References Up    Down

  1. World Health Organization. Global tuberculosis report 2018. Accessed 11 May 2022.

  2. World Health Organization. Roadmap for Childhood TB: Toward zero deaths. 2013. Accessed 24 February 2018.

  3. Seddon JA, Shingadia D. Epidemiology and disease burden of tuberculosis in children: a global perspective. Infect Drug Resist. 2014;7:153-165. PubMed | Google Scholar

  4. Lawn SD, Bekker LG, Middelkoop K, Myer L, Wood R. Impact of HIV infection on the epidemiology of tuberculosis in a peri-urban community in South Africa: The need for age-specific interventions. Clin Infect Dis. 2006;42(7):1040-1047. PubMed | Google Scholar

  5. Tilahun G, Gebre-Selassie S. Treatment outcomes of childhood tuberculosis in Addis Ababa: A five-year retrospective analysis. BMC Public Health. 2016;16(1):1-10. PubMed | Google Scholar

  6. Keshavjee S, Farmer PE. Tuberculosis, Drug Resistance, and the History of Modern Medicine. N Engl J Med. 2012;367(10):931-93. PubMed | Google Scholar

  7. Aketi L, Kashongwe Z, Kinsiona C, Fueza SB, Kokolomami J, Bolie G et al. Childhood tuberculosis in a sub-saharan tertiary facility: Epidemiology and factors associated with treatment outcome. PLoS One. 2016;11(4). doi:10.1371/JOURNAL.PONE.0153914. PubMed | Google Scholar

  8. Chintu C, Mudenda V, Lucas S, Nunn A, Lishimpi K, Maswahu D et al. Lung diseases at necropsy in African children dying from respiratory illnesses: a descriptive necropsy study. Lancet. 2002;360(9338):985-990. PubMed | Google Scholar

  9. Korle Bu Teaching Hospital. A brief history. 2020. Accessed 11 May 2022.

  10. Corbett EL, Marston B, Churchyard GJ, De Cock KM. Tuberculosis in sub-Saharan Africa: opportunities, challenges, and change in the era of antiretroviral treatment. Lancet. 2006;367(9514):926-937. PubMed | Google Scholar

  11. Houben RMGJ, Menzies NA, Sumner T, Huynh GH, Arinaminpathy N, Goldhaber-Fiebert JD et al. Feasibility of achieving the 2025 WHO global tuberculosis targets in South Africa, China, and India: a combined analysis of 11 mathematical models. Lancet Glob Heal. 2016;4(11):e806-e815. PubMed | Google Scholar

  12. Gebrezgabiher G, Romha G, Ejeta E, Asebe G, Zemene E, Ameni G. Treatment Outcome of Tuberculosis Patients under Directly Observed Treatment Short Course and Factors Affecting Outcome in Southern Ethiopia: A Five-Year Retrospective Study. PLoS One. 2016;11(2):e0150560. PubMed | Google Scholar

  13. Flick RJ, Kim MH, Simon K, Munthali A, Hosseinipour MC, Rosenberg NE et al. Burden of disease and risk factors for death among children treated for tuberculosis in Malawi. Int J Tuberc Lung Dis. 2016;20(8):1046-1054. PubMed | Google Scholar

  14. Cardenat M, Horo K, Amon Tanoh Dick F, Lasme-Guillao E, N´guessan R, Ahui JMB et al. Tubeculosis in Abidjan: comparison of children and adults. Trop Med Health. 2014;24(3):289-293. PubMed | Google Scholar

  15. Adejumo OA, Daniel OJ, Adebayo BI, Adejumo EN, Jaiyesimi EO, Akang G et al. Treatment Outcomes of Childhood TB in Lagos, Nigeria. J Trop Pediatr. 2016;62(2):131-138. PubMed | Google Scholar

  16. Newton SM, Brent AJ, Anderson S, Whittaker E, Kampmann B. Paediatric tuberculosis. Lancet Infect Dis. 2008;8(8):498-510. PubMed | Google Scholar

  17. Graham SM, Sismanidis C, Menzies HJ, Marais BJ, Detjen AK, Black RE. Importance of tuberculosis control to address child survival. Lancet. 2014;383(9928):1605-1607. PubMed | Google Scholar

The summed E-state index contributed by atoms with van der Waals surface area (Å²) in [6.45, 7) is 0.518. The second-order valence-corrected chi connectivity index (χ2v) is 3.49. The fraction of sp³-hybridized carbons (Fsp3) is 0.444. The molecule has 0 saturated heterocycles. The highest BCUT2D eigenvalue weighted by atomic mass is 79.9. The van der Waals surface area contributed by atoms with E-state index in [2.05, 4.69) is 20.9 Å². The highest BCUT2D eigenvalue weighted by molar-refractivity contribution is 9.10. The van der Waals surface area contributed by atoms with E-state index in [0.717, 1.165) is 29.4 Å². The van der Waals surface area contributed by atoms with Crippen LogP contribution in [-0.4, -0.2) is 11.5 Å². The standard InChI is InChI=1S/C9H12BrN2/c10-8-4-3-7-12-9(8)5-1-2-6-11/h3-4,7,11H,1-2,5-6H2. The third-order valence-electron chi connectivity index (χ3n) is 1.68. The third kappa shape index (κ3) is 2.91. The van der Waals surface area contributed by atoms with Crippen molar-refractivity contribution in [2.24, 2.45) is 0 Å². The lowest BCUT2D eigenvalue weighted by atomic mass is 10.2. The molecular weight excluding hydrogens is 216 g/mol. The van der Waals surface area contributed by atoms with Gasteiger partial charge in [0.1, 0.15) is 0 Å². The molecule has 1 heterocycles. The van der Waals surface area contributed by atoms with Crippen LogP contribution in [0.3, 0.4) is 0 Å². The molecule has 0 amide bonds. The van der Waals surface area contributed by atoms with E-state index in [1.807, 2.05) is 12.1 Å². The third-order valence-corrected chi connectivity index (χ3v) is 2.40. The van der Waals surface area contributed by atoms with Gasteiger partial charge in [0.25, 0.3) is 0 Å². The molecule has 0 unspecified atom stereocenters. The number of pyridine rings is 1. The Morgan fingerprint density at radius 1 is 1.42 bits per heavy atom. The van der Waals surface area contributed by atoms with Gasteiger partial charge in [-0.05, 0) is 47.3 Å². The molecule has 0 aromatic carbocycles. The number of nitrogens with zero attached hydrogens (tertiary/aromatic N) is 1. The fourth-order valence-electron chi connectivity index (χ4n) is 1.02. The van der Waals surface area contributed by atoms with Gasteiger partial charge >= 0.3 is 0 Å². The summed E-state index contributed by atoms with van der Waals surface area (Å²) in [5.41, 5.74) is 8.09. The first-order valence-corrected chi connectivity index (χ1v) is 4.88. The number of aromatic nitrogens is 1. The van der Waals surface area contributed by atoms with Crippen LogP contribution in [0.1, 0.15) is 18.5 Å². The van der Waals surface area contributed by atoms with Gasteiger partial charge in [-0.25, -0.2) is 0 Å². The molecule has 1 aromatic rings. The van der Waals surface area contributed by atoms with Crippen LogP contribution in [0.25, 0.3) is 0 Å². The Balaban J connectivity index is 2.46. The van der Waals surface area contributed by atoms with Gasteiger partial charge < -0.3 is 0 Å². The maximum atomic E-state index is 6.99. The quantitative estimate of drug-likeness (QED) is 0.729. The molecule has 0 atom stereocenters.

18. Sally-Ann Ohene, Sarah Fordah, Prince Dela Boni. Childhood tuberculosis and treatment outcomes in Accra: a retrospective analysis. BMC Infectious Diseases. 2019; 19(1):749. PubMed | Google Scholar

  19. Ade S, Harries AD, Trébucq A, Hinderaker SG, Ade G, Agodokpessi G et al. The burden and outcomes of childhood tuberculosis in Cotonou, Benin. Public Heal Action. 2013;3(1):15-19. PubMed | Google Scholar

  20. Maltezou HC, Spyridis P, Kafetzis DA. Extra-pulmonary tuberculosis in children. Arch Dis Child. 2000;83(4):342-346. PubMed | Google Scholar

  21. Jamtsho T, Harries AD, Malhotra S, Wangchuk D, Dophu U, Dorji T et al. The burden and treatment outcomes of extra-pulmonary tuberculosis in Bhutan. Public Heal Action. 2013;3(1):38-42. PubMed | Google Scholar

  22. Chandir S, Hussain H, Salahuddin N, Amir M, Ali F, Lotia I et al. Extrapulmonary tuberculosis: A retrospective review of 194 cases at a tertiary care hospital in Karachi, Pakistan; Johns Hopkins University. J Pak Med Assoc. 2010;60(2):105-109. Google Scholar

  23. Devrim I, Aktürk H, Bayram N, Apa H, Tulumoglu S, Devrim F et al. Differences between pediatric extra-pulmonary and pulmonary tuberculosis: A warning sign for the future. Mediterr J Hematol Infect Dis. 2014;6(1):e2014058-e2014058. PubMed | Google Scholar

  24. Mtabho CM, Irongo CF, Boeree MJ, Aarnoutse RE, Kibiki GS. Childhood Tuberculosis in the Kilimanjaro region: lessons from and for the TB Programme. Trop Med Int Heal. 2010;15(5):496-501. PubMed | Google Scholar

  25. Oeltmann JE, Chengeta B, Mboya JJ, Wells CD, Kilmarx PH, Samandari T et al. Reported childhood tuberculosis treatment outcomes, Gaborone and Francistown, Botswana, 1998-2002. Int J Tuberc Lung Dis. 2008;12(2):186-192. PubMed | Google Scholar

  26. Mukadi YD, Wiktor SZ, Coulibaly IM, Coulibaly D, Mbengue A, Folquet AM et al. Impact of HIV infection on the development, clinical presentation, and outcome of tuberculosis among children in Abidjan, Cote d´Ivoire. Aids. 1997;11(9):1151-1158. Google Scholar

  27. Segbedji KAR, Djadou KE, Tchagbele O-B, Kpegouni M, Kama LKB, Azoumah KD et al. Tuberculose de l´enfant au Togo: aspects épidémiologiques, diagnostiques, thérapeutiques et évolutifs. Med Sante Trop. 2016;26(3):318-322. Google Scholar